Temperature distribution and melt geometry in laser and electron-beam melting processes - A comparison among common materials

John Romano, Leila Ladani, Jafar Razmi, Magda Sadowski

Research output: Contribution to journalArticlepeer-review

77 Scopus citations


Due to the relative youth of metallic powder bed additive manufacturing technologies and difficulties with monitoring the process in situ, there is little consensus in the user community on how to optimize user variable parameters to ensure the highest quality and most cost effective build. Temperature distribution is the critical factor that dictates melting, microstructure and eventually the final part quality. Monitoring or measuring the temperature during the process is extremely difficult due to the ultra-high speeds and microscale size of the laser or electron beam. Therefore, other tools such as finite element modeling can be utilized to optimize these processes and predict the behavior of the system for different materials. This research presents transient, dynamic finite element model of the build process for both laser and electron beam melting techniques. The model includes melting and solidification of the powder as well as different thermal aspects such as conduction and radiation. Diffusivity of the powder is modeled and phase change is modeled such that latent heat of fusion is considered. Melt pool geometry and temperature distribution was obtained for different heat sources and different materials such as Ti6Al4V, Stainless Steel 316, and 7075 Aluminum powders. It was determined that heat accumulation is most consolidated within titanium powder beds, with steel being the second most consolidated, and aluminum powder beds having the most heat dissipation. As a result, titanium was seen to exhibit the highest local temperatures and largest melt pools, followed by steel and aluminum in decreasing order. Naturally, laser models showed smaller melt pool sizes and depths due to lower power. The beam speed and power used for Ti were found inadequate for creating a sustained and continuous melting of Al and Steel. Therefore, adjustments were made to these parameters and presented in this research.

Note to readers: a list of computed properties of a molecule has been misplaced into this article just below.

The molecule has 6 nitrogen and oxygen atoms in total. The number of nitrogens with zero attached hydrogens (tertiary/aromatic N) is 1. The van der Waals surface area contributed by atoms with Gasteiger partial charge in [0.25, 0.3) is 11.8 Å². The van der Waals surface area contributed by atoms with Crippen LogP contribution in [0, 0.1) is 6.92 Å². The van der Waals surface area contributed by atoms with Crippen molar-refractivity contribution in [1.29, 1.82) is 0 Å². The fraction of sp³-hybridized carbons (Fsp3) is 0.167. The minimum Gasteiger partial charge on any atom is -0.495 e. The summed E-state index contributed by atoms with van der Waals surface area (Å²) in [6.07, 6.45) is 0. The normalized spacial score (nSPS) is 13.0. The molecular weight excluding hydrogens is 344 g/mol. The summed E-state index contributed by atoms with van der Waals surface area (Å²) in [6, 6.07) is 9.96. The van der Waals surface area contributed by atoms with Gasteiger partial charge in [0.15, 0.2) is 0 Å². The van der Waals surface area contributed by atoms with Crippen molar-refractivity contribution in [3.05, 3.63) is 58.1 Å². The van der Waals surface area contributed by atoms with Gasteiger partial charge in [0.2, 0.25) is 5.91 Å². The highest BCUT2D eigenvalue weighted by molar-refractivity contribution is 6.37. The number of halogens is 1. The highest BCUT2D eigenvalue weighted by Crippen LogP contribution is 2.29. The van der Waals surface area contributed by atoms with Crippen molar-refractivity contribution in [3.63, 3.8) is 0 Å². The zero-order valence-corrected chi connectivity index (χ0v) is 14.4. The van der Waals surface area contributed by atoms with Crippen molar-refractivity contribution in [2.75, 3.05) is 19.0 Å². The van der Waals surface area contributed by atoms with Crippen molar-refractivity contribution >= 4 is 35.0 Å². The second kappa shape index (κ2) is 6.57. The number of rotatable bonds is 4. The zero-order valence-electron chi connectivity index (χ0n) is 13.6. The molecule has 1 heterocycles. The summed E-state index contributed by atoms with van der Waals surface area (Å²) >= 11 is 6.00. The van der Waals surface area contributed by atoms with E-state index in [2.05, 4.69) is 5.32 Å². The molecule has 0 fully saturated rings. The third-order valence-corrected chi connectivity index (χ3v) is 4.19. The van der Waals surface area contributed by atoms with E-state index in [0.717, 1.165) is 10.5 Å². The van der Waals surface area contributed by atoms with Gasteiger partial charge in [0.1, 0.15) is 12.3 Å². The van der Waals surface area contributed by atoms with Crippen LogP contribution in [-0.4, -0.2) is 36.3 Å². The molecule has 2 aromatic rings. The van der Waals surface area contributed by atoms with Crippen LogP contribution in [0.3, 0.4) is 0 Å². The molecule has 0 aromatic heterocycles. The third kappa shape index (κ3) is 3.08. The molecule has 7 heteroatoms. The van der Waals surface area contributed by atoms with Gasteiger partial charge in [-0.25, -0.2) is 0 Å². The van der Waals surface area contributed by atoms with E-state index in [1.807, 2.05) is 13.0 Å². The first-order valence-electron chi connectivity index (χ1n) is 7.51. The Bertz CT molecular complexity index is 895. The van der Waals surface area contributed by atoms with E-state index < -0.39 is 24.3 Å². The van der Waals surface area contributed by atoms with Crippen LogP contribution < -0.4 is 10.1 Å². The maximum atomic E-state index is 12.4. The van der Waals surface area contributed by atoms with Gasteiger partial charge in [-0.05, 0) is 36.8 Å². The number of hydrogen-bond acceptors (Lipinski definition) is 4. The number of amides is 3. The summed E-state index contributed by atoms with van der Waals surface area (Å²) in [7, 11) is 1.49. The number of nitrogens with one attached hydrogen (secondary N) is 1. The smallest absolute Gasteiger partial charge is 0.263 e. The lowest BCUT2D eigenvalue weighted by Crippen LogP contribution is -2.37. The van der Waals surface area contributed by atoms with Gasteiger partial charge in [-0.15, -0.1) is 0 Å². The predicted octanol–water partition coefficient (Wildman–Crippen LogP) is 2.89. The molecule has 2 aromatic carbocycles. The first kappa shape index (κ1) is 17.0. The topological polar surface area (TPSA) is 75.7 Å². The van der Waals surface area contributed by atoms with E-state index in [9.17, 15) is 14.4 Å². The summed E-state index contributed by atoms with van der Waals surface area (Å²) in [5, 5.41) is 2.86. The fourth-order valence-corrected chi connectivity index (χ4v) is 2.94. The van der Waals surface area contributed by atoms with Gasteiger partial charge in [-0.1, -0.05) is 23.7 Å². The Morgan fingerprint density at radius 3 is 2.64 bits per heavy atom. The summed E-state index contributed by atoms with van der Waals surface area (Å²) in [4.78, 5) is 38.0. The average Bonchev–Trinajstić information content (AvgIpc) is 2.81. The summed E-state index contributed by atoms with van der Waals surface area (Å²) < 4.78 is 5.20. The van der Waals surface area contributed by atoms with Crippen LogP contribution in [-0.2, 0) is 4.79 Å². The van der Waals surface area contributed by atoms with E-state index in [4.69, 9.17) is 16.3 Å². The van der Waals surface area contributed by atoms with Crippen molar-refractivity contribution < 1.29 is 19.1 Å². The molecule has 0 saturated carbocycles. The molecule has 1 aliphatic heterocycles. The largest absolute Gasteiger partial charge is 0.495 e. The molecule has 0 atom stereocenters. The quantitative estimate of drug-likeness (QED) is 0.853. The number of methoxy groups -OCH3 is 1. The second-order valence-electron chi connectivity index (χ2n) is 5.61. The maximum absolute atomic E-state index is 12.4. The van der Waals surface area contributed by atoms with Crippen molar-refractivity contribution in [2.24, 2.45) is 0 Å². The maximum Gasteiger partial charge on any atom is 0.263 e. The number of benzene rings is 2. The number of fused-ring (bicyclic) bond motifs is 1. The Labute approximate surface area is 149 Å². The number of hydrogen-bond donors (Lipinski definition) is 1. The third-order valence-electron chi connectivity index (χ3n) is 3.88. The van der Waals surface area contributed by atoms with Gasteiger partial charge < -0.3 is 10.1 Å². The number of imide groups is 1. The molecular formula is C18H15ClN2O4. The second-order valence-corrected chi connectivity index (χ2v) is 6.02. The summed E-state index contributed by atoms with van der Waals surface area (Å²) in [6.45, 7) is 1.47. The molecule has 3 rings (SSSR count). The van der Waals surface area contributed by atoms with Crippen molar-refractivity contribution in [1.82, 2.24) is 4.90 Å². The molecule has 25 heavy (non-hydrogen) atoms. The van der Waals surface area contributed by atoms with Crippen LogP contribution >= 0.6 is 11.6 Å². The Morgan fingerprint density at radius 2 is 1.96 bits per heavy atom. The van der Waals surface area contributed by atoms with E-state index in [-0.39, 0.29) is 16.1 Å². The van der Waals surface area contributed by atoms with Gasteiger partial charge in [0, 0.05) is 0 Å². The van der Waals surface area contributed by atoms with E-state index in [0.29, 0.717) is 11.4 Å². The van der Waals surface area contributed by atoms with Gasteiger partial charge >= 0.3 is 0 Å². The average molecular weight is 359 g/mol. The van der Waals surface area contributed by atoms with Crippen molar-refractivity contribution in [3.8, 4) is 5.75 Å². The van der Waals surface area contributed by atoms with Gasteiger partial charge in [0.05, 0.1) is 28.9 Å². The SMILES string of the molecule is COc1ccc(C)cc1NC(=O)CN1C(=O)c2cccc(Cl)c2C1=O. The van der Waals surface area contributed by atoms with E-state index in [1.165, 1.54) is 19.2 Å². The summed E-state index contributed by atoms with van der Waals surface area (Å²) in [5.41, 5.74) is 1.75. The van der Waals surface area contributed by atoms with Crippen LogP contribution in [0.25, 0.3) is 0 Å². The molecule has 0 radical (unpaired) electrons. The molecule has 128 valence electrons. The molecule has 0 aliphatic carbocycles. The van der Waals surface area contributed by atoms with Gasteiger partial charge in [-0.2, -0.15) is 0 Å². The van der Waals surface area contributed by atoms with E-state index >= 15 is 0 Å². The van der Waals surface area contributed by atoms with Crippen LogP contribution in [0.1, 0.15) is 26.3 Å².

Original languageEnglish (US)
Pages (from-to)1-11
Number of pages11
JournalAdditive Manufacturing
StatePublished - Oct 1 2015
Externally publishedYes


  • Electron beam melting
  • Finite element
  • Laser melting
  • Powder bed

ASJC Scopus subject areas

  • Biomedical Engineering
  • Materials Science(all)
  • Engineering (miscellaneous)
  • Industrial and Manufacturing Engineering


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